Bisexuals also earn less than their straight peers, and research suggests that discrimination plays a part.
Many myths and stereotypes exist about bisexuality — and they’re generally negative. Despite being the largest population within the LGBT category, bisexuals tend to be seen as outsiders in both lesbian/gay and heterosexual communities. While you may think bisexual people would have an easier time finding partners, as they can choose from a larger pool, new research shows that’s not the case.
The Northwestern Institute for Sexual and Gender Minority Health and Wellbeing has found that monosexuals (people who desire only one gender, such as heterosexuals, lesbians and gay men) are less likely to date bisexual partners. For example, a heterosexual woman may be reluctant to date a bisexual man, and a lesbian may not pursue a relationship with a bisexual woman.
Among those who see bisexuals as potential partners, the majority of them are more willing to have sex with or date a bisexual partner than to be in a committed relationship with one.
Heterosexuals regard bisexuals (especially bisexual men) more negatively than they do lesbian and gay people. And biphobia can be internalized, as well. For instance, bisexual model and TV star Amber Rose admits that she would not want to date a bisexual man.
Bisexual men, especially in African-American communities, have been accused of bringing HIV and AIDS from gay communities to straight women. Bisexuals are perceived as more likely to give sexually transmitted diseases to their partners than heterosexuals, gay men or lesbian women are. Some TV portrayals of bisexuals contribute to these negative perceptions. The NBC show “This is Us” stands out for its balanced way of addressing male bisexuality.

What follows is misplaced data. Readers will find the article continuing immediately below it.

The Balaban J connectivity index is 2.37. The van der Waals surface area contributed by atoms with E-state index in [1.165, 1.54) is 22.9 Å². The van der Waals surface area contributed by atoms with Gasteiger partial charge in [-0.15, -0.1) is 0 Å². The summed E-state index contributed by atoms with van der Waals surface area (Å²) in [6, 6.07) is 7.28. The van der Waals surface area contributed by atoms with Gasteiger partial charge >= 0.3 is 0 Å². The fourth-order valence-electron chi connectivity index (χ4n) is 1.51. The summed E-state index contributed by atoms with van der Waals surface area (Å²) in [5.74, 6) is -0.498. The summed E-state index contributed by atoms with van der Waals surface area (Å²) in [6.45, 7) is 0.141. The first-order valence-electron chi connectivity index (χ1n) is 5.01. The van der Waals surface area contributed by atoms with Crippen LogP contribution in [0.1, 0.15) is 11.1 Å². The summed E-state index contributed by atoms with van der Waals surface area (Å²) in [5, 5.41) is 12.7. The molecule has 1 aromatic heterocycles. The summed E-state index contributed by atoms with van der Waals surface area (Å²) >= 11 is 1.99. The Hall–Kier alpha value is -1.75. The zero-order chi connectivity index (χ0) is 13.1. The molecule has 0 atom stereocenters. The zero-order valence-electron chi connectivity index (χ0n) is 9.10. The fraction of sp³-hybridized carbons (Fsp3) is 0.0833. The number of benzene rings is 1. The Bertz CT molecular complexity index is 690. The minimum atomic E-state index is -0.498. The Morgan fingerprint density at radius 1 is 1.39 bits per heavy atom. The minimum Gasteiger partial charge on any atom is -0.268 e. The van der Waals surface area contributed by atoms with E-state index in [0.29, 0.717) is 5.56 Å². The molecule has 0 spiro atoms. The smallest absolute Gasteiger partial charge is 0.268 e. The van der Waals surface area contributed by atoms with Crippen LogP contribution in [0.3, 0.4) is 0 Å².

The complexities, misunderstandings and negative stereotypes of bisexuals affect a potential partner’s willingness to date, have sex, and have romantic relationships with them. Two predominant prejudices cast bisexuals as a bad choice for partners. One is that bisexuals are confused, experimenting, or in denial about their true sexual orientation. This assumes that bisexuality is not a “true” sexual orientation, but an in-between state, a temporary or transitory stage.
This myth has long been debunked by studies showing that bisexuality is as much a life-long sexual orientation as homosexuality or heterosexuality, and that sexual fluidity (i.e. changing from one sexual orientation to another over a lifetime) can happen to anyone, not just bisexuals.
The other prejudice portrays bisexuals as promiscuous or unable to have monogamous relationships. But, once again, there is no data to support this argument.
Clearly, being portrayed as confused and promiscuous does not cast bisexual people as ideal long-term partners. Why does it matter? Because this type of misinformation and stereotyping have real ramifications for millions of bisexuals.
Micro-aggressions that bisexual women experience due to their sexual orientation negatively impact their mental health. Bisexuals reportedly experience more mood and anxiety disorders, as well as depression. Bisexual women experience more eating disorders and more substance use than lesbian and heterosexual women. Bisexuals also earn less than their straight peers, and research suggests discrimination plays a part.
Negative attitudes toward bisexuals also are likely to affect the intimacy and stability of a couple, perhaps reinforcing those stereotypes about commitment in a self-fulfilling prophecy. Since being in a relationship is better for your health, prejudices and stereotypes that portray bisexuals as unfit romantic partners have negative effects on their minds and bodies.
To be sure, in a 2013 Pew Research Center study, bisexuals reported less overt discrimination, such as slurs and jokes and being treated unfairly on the workplace, than gay men or lesbians. But a 2015 comprehensive study showed that bisexuals face “considerable discrimination in the workplace,” suggesting that these forms of discrimination are subtle and hard to pinpoint at the individual level.
Since stigma and discrimination contribute to mental health problems experienced by some bisexual people, it’s critical that, as a society, everyone has accurate information about bisexuality. Debunking myths about bisexuality can increase social acceptance, decrease discrimination and improve the health and wellbeing of bisexual people.
Francesca Gaiba, Ph.D., is Research Associate Professor of Medical Social Sciences, Associate Director of the Institute for Sexual and Gender Minority Health and Wellbeing at Northwestern University, and a Public Voices Fellow through The OpEd Project.